In testing for rosin as an adulterant in oils, the following pertinent properties of this substance should be borne in mind. It is a nonvolatile material, and consequently may be concentrated in the residue by distillation of the oil under vacuum or at atmospheric pressure; it is found also in the evaporation residue. Rosin consists primarily of complex acids and, therefore, will increase the acid number of an oil or of the evaporation residue if such residue normally consists of solid esters or paraffins; this is specifically of importance in the case of citrus oils. Rosin is soluble in most organic solvents, including petroleum ether, benzene, and xylene; since cinnamic aldehyde (the main constituent of cassia oil) is practically insoluble in petroleum ether, this permits a convenient separation of added rosin for this oil, and is the basis of "The United States Pharmacopoeia" test described below. Rosin gives a dark green copper salt when treated with cupric acetate ; this salt is sufficiently soluble in petroleum ether to impart to this solvent a green color. Rosin is a relatively high melting solid, normally a hard, noncrystalline material which fractures readily; hence the consistency of the evaporation residue is frequently altered if rosin is present.

a. Detection of Rosin in Balsams and Gums.

Procedure:193 Place in a small mortar 1 g. of the substance, powdered or crushed if necessary, and add 10 cc. of purified petroleum ether. Triturate well for 1 or 2 min. Filter into a test tube and add to the nitrate 10 cc. of a freshly prepared aqueous solution of cupric acetate (1 g. in 200 cc.). Shake well and allow the liquids to separate. The petroleum ether layer should not show a green color.

b. Detection of Rosin in Cassia Oils.

Procedure I:184 Shake about 2 cc. of the oil in a test tube with 10 cc. of petroleum ether. Permit the liquids to separate and decant the benzene layer into a second test tube. Add an equal volume of cupric acetate solution (1 in 1000); a green color indicates the presence of rosin in the oil.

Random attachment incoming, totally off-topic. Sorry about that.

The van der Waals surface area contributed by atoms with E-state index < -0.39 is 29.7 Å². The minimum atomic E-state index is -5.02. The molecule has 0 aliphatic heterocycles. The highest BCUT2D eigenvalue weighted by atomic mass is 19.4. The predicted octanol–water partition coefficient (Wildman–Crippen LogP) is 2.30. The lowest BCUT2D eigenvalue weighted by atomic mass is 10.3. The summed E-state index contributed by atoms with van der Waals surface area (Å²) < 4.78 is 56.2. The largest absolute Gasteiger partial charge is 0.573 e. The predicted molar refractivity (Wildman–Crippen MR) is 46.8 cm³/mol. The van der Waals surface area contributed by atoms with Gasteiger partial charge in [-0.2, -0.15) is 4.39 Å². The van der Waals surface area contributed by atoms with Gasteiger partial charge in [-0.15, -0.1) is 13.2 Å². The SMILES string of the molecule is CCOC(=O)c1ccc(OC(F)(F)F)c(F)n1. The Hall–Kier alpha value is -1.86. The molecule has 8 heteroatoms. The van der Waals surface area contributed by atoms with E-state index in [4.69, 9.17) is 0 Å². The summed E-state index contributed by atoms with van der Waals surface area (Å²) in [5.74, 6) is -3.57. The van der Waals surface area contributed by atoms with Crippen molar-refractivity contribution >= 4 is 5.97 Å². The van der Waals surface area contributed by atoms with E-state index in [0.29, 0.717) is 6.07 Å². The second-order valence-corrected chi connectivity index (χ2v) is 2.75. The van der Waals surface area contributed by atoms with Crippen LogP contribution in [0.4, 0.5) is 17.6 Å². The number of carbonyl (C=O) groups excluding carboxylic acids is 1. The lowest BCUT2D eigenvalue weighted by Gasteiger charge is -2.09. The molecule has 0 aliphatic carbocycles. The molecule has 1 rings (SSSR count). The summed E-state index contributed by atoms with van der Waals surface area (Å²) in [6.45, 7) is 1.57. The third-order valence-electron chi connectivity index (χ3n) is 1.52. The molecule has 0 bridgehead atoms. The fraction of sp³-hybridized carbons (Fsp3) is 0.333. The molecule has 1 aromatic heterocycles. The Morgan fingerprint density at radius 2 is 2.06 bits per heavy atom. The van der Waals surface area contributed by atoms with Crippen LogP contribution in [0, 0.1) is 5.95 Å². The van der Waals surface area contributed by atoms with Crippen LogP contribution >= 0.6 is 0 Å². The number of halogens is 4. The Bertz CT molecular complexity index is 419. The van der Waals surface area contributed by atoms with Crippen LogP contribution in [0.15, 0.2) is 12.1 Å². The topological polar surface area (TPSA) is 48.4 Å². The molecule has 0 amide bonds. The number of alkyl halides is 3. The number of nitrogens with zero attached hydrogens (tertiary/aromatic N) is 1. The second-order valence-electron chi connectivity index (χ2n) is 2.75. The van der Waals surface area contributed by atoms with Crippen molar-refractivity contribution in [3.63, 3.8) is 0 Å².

It is well to carry out simultaneously a test with an oil known to be free of rosin, to act as a blank. Unfortunately, tests based upon color reactions have not proved too reliable in mixtures as complex as essential oils; nevertheless, this test will give an indication of the presence or absence of rosin.
Procedure II:185 About 50 g. of the oil, accurately weighed, are distilled from a tared distilling flask over an open flame. Continue the distillation until decomposition is evidenced by the formation of white fumes within the flask; this usuallyoccurs at a temperature of about 280o. Cool the flask and weigh; calculate the percentage of residue.
This test will reveal adulteration with nonvolatile material such as rosin, if large amounts have been added. Normal oils show a distillation residue of 6 to 8 per cent, or at most 10 per cent, according to Gildemeister and Hoffmann.186 Furthermore, the residue should be tacky, but not hard and brittle. According to Allen,187 formerly of Hongkong, the residue should not be higher than 5 per cent for a pure oil. Treff188 has pointed out that distillation should be carried out rapidly, since the amount of residue obtained is greatly dependent upon the rate of distillation.
Procedure III: Determine the acid number of the oil in the usual manner. If the oil is pure and has been properly stored, the acid number should not be greater than 15.

c. Detection of Rosin in Orange Oils.

Procedure: Determine the evaporation residue in the usual manner. In the case of pure oils this residue upon cooling should be soft and waxy, not hard, brittle or tacky. The acid number of the residue should lie between 11 and 28, the ester number between 118 and 157.189
182 Schimmel & Co., April (1904), 29; April (1910), 32; April (1911), 47.
183 United States Pharmacopoeia," Thirteenth Revision, 688.
184 "The United States Pharmacopoeia," Thirteenth Revision, 132.
185 Ber. Schimmel & Co., October (1889), 15. Gildemeister and Hoffmann, "Die atherischen Ole," 3d Ed., Vol. II, 631.
186 "Die atherischen Ole," 3d Ed., Vol. II, 631.
187 D. Allen, private communication.
188 Z. angew. Chem. 39 (1926), 1308.
189 Gildemeister and Hoffmann, "Die atherischen Ole” 3d Ed., Vol. Ill, 79. These data apply to Italian orange oils. However, the values for oils from other origins do not appear to differ materially from these limits.

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